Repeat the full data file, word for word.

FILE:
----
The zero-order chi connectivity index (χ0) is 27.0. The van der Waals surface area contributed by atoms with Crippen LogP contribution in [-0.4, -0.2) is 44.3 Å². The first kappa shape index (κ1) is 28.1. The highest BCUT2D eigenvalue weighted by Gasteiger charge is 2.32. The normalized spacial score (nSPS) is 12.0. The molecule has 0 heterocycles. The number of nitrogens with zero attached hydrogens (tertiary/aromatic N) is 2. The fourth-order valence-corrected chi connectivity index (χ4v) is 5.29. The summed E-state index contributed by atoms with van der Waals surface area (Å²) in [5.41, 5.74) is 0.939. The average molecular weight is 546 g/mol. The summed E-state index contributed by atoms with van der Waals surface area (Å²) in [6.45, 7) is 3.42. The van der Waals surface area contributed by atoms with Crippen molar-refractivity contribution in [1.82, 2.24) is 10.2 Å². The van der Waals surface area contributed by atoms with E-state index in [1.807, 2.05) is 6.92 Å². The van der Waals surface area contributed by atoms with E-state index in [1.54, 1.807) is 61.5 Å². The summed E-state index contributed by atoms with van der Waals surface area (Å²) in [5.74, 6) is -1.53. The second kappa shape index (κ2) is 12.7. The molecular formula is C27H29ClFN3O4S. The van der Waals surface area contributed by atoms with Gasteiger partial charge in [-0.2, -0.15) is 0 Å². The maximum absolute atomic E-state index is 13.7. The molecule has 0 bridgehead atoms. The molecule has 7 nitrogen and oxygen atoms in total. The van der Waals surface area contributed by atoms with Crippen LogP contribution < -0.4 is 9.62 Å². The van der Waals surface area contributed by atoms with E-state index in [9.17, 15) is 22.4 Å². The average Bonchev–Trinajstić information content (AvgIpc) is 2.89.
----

The zero-order chi connectivity index (χ0) is 27.0. The van der Waals surface area contributed by atoms with Crippen LogP contribution in [-0.4, -0.2) is 44.3 Å². The first kappa shape index (κ1) is 28.1. The highest BCUT2D eigenvalue weighted by Gasteiger charge is 2.32. The normalized spacial score (nSPS) is 12.0. The molecule has 0 heterocycles. The number of nitrogens with zero attached hydrogens (tertiary/aromatic N) is 2. The fourth-order valence-corrected chi connectivity index (χ4v) is 5.29. The summed E-state index contributed by atoms with van der Waals surface area (Å²) in [5.41, 5.74) is 0.939. The average molecular weight is 546 g/mol. The summed E-state index contributed by atoms with van der Waals surface area (Å²) in [6.45, 7) is 3.42. The van der Waals surface area contributed by atoms with Crippen molar-refractivity contribution in [1.82, 2.24) is 10.2 Å². The van der Waals surface area contributed by atoms with E-state index in [1.807, 2.05) is 6.92 Å². The van der Waals surface area contributed by atoms with E-state index in [1.54, 1.807) is 61.5 Å². The summed E-state index contributed by atoms with van der Waals surface area (Å²) in [5.74, 6) is -1.53. The second kappa shape index (κ2) is 12.7. The molecular formula is C27H29ClFN3O4S. The van der Waals surface area contributed by atoms with Gasteiger partial charge in [-0.2, -0.15) is 0 Å². The maximum absolute atomic E-state index is 13.7. The molecule has 0 bridgehead atoms. The molecule has 7 nitrogen and oxygen atoms in total. The van der Waals surface area contributed by atoms with Crippen LogP contribution < -0.4 is 9.62 Å². The van der Waals surface area contributed by atoms with E-state index in [9.17, 15) is 22.4 Å². The average Bonchev–Trinajstić information content (AvgIpc) is 2.89.